Stadium Wars

Rendering for new Inglewood NFL stadium | HKS Architects

It's official: the powers that be, and would be, in Inglewood have declared war on anyone who dare opposes the plan to build an NFL football stadium in the middle of town. So besotted is our mayor and government with this plan, so taken with their own genius, they cried foul to a rather routine announcement by the L.A. County Federation of Labor that it was trying to negotiate stronger local-hiring requirements for the massive project, should it come to pass (and there are plenty of us who think that it won't).

Such a requirement sounds totally reasonable to me, especially given the fact that the stadium project, which was tacked on to an already overstuffed redevelopment project in the works at Hollywood Park, got rubber-stamped by the city council last month. That means that it won't have to go before Inglewood voters, who would have decided whether they wanted a project this size to be built without the normal planning and environmental oversight (up until a state Supreme Court ruling last year, projects of this scope asking for such exemptions were required to go before voters, which is how a WalMart SuperCenter got turned back in Inglewood in 2004). But evidently no fast-tracking is fast enough for stadium devotees. Shortly after the County Fed's announcement, which included starting a new petition to put the development to a citywide vote this summer, I started getting robocalls from Mayor Butts, who warned me about "outside interests" meddling in the glorious forward motion of "our dream" -- language that sounded like some bastard philosophical offspring of Martin Luther King Jr. and the white racists who opposed him. Talk about cognitive dissonance. Butts also complained about the County Fed's petition being carried out by signature gatherers "who don't live in Inglewood."

An interesting criticism, in light of the fact that the army of signature gatherers who got the 22,000-plus signatures for the pro-stadium petition earlier this year very likely didn't live in Inglewood either. I didn't ask for anybody's address, but let's just say that the ones I saw pounding the pavement for a couple of weeks didn't look like they were from around here. Which is fine, or at least the way all ballot measures are done these days, with day workers whose addresses are entirely immaterial. For Mayor Butts to make an issue of residency is not just a red herring, it's mildly ironic because he himself was accused of not living here long enough when he first filed to run for mayor in 2010, a controversy that never quite died. But I digress.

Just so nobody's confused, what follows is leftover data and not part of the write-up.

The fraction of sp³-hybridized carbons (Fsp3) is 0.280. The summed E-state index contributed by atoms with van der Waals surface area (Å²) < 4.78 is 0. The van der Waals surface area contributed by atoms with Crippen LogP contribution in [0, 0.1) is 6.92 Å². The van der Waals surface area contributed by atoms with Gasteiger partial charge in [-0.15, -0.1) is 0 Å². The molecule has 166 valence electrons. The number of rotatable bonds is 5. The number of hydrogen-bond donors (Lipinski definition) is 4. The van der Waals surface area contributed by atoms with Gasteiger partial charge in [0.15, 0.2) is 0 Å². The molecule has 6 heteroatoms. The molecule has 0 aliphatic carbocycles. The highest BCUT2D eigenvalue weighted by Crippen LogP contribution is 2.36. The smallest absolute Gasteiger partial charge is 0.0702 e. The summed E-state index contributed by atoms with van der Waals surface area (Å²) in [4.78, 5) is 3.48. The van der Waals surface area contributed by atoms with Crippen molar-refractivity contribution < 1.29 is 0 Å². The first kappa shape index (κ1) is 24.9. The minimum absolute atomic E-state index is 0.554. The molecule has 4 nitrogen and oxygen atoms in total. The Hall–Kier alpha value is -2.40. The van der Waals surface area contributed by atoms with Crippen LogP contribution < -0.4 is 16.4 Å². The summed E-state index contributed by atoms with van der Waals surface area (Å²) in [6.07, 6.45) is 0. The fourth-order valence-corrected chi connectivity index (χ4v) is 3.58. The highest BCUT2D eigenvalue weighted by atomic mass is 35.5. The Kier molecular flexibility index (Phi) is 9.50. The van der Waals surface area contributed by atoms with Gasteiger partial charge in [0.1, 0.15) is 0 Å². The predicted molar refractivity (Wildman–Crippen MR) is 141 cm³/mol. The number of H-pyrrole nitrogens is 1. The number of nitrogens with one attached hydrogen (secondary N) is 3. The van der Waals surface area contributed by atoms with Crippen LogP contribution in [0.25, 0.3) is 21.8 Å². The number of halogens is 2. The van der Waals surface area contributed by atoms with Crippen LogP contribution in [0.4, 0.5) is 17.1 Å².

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Last week, I got a visit in my neighborhood from yet another signature gatherer. As far as I could tell he wanted me to sign a pledge to support the development -- a kind of loyalty oath to "the dream." I could also, if I wished, retract my signature from the County Fed petition asking for the development to go to the ballot. I declined on both counts, though I didn't sign that new petition because I never ran into those guys. I would sign it, too, but it's a moot point: The deadline for getting the 8,000 signatures required to get the measure onto the citywide ballot is up this week.

All of this intolerance of debate on the part of our local government (fueled by the stadium developer, of course) feels more than slightly panicked to me. If this football stadium is such a fantastic idea whose time has come, why not just let it take its course? If Stan Kroenke and company are going to back out of the stadium deal because it's delayed a bit by a real vote or by hiring negotiations, then this really isn't the commitment that we're being assured that it is. It isn't the deal of the century, no matter of state-of-the-art the stadium.

My neighbors on the block are all in a suspended state about this. They're longtimers who are both skeptical of local government that historically hasn't done enough for black and brown Inglewood, and skeptical of big developers like Kroenke who they see as acting only in their own interests; too often Inglewood is just a means to an end, for both parties. Residents like them don't really figure into either scenario. My neighbors would rather see progress than not, of course. They'd like to believe that the mega-development in the Hollywood Park/Forum corridor that I call Inglewood Island really is an idea whose time has come. They'd like it to lift up the city, increase property values, all that. But they aren't sure if belief is warranted this time.

Actually, in terms of progress, they're far more interested in the basics -- better street lighting, trees trimmed and roads re-paved on time, development that brings a significant number of permanent jobs beyond minimum-wage retail or food service. And a Trader Joe's, naturally. My neighbors want all this not just for themselves, but for their children and grandchildren who they worry about floundering in an economy that doesn't care a whit if a football stadium comes here, or doesn't. And even if it does, it won't make a bit of difference to one of my neighbors who only follows one team: the Dallas Cowboys. She's from Texas, and she's not the only one around here from that state, or thereabouts. If Mayor Butts and company really wants Inglewood to buy into the dream, it would behoove him to first figure out what it is.

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